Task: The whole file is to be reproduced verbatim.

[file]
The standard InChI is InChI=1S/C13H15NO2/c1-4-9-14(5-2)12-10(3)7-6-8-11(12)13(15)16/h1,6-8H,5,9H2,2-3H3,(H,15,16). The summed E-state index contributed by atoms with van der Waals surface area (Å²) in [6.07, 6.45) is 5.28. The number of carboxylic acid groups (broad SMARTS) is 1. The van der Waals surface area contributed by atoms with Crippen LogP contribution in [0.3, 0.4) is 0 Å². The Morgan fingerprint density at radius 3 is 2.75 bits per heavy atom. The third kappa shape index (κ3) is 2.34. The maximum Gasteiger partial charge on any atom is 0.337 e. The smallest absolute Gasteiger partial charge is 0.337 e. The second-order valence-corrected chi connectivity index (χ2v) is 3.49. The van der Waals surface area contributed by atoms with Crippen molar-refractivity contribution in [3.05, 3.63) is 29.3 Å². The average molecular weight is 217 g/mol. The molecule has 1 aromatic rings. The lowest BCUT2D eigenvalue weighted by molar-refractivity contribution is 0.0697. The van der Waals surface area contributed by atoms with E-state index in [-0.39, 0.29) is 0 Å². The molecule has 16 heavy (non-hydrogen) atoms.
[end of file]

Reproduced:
The standard InChI is InChI=1S/C13H15NO2/c1-4-9-14(5-2)12-10(3)7-6-8-11(12)13(15)16/h1,6-8H,5,9H2,2-3H3,(H,15,16). The summed E-state index contributed by atoms with van der Waals surface area (Å²) in [6.07, 6.45) is 5.28. The number of carboxylic acid groups (broad SMARTS) is 1. The van der Waals surface area contributed by atoms with Crippen LogP contribution in [0.3, 0.4) is 0 Å². The Morgan fingerprint density at radius 3 is 2.75 bits per heavy atom. The third kappa shape index (κ3) is 2.34. The maximum Gasteiger partial charge on any atom is 0.337 e. The smallest absolute Gasteiger partial charge is 0.337 e. The second-order valence-corrected chi connectivity index (χ2v) is 3.49. The van der Waals surface area contributed by atoms with Crippen molar-refractivity contribution in [3.05, 3.63) is 29.3 Å². The average molecular weight is 217 g/mol. The molecule has 1 aromatic rings. The lowest BCUT2D eigenvalue weighted by molar-refractivity contribution is 0.0697. The van der Waals surface area contributed by atoms with E-state index in [-0.39, 0.29) is 0 Å². The molecule has 16 heavy (non-hydrogen) atoms.